1

From the Solidity documentation I do not understand if the recently introduced address.transfer forwards all gas to the target contract or just gives a minimal gas stipend. I.e.: Would it facilitate re-entrancy attacks?

3

I setup a minimal test example that you can find on https://gist.github.com/anonymous/07d4714c27dbf1af0e5cb16c9f833353

pragma solidity ^0.4.11;

contract Test {
    Receiver myR;

    function setReceiver (address a) {
        myR = Receiver(a);
    }

    function callR() {
        myR.call(this.balance);
    }

    function sendCash() payable {
    }

}

contract Receiver {
    uint public numCalled;

    function () payable {
        numCalled++;
    }
}

Which works well and after setting the Receiver contract address in Test via setReceiver and upon calling callR the numCalled in Receiver increases. When replacing the myR.call by myR.transfer I get an exception. Single-stepping with the Remix debugger into this shows that myR.transfer only got a gas stipend of 2300 gas which is not sufficient to set a storage variable or recursive calls.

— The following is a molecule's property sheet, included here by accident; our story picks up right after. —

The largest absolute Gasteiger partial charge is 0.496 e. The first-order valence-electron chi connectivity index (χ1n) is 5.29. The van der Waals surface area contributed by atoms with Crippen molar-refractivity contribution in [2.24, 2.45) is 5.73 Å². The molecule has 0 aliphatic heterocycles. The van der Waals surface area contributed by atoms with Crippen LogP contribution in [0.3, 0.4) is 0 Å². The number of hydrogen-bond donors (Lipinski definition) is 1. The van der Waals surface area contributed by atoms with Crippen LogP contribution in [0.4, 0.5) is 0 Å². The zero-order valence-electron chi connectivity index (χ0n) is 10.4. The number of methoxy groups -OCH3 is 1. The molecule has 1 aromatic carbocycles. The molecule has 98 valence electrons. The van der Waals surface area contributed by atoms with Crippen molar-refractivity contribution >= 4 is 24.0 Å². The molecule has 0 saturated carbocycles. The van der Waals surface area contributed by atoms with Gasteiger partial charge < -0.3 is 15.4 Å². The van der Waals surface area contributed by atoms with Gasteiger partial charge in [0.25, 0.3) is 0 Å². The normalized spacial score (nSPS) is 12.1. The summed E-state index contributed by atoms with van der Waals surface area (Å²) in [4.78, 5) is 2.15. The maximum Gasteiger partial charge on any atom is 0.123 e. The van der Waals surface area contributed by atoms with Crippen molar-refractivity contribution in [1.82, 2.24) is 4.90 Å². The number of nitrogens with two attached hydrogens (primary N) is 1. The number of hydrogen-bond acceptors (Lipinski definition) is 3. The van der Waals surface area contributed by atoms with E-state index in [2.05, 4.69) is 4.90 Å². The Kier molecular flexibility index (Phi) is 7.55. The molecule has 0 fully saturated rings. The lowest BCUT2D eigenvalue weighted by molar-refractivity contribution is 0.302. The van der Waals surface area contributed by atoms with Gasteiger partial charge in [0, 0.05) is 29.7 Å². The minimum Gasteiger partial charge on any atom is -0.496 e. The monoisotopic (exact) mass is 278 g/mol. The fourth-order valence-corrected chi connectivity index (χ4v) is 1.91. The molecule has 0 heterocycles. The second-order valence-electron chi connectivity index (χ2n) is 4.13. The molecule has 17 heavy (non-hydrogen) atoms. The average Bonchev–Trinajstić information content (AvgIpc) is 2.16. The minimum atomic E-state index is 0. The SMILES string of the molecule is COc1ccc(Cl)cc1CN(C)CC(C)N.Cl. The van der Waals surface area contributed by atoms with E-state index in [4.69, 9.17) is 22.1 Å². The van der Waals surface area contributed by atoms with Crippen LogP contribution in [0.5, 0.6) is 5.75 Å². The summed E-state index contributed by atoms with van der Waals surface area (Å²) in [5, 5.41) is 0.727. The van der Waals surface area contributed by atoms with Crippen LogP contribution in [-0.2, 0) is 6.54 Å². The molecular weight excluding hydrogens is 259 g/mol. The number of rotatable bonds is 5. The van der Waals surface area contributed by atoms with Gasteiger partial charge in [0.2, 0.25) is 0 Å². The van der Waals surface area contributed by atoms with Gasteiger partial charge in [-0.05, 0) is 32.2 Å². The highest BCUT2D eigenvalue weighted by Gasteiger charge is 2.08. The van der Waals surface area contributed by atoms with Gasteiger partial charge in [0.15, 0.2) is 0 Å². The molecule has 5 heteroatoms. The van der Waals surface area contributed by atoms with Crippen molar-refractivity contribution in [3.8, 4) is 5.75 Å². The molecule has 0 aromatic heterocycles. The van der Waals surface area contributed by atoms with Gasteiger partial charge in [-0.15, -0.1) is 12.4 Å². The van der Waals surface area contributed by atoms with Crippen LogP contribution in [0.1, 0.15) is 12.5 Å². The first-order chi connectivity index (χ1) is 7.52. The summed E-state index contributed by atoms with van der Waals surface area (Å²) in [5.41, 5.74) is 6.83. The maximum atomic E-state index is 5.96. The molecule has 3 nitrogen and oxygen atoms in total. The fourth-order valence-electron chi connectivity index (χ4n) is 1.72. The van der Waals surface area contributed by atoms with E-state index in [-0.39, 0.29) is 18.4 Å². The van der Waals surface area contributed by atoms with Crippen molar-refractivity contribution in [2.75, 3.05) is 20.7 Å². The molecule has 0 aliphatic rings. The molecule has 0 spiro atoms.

Hence I conclude that transfer is save and does not allow for re-entrancy attacks.

0

Try it and find out?

contract TestInterface {
  function reentrance(address dest);
}

contract Test is TestInterface {
  uint8 private _depth = 0;

  // make it payable
  function () payable {}

  event Entered(uint8 depth);

  function reentrance(address dest) {
    if (_depth > 2) {
      // yep
      throw;
    }
    Entered(_depth);
    _depth++;
    dest.transfer(this.balance);
  }
}

contract Destination {
  function () payable {
    TestInterface sender = TestInterface(msg.sender);
    // send it back so we can do it again.
    msg.sender.send(this.balance);
    sender.reentrance(this);
  }
}

// deploy Test
// send Test some ETH
// Deploy Destination
// call Test.reentrance with Destination's address
// Watch for events from Test

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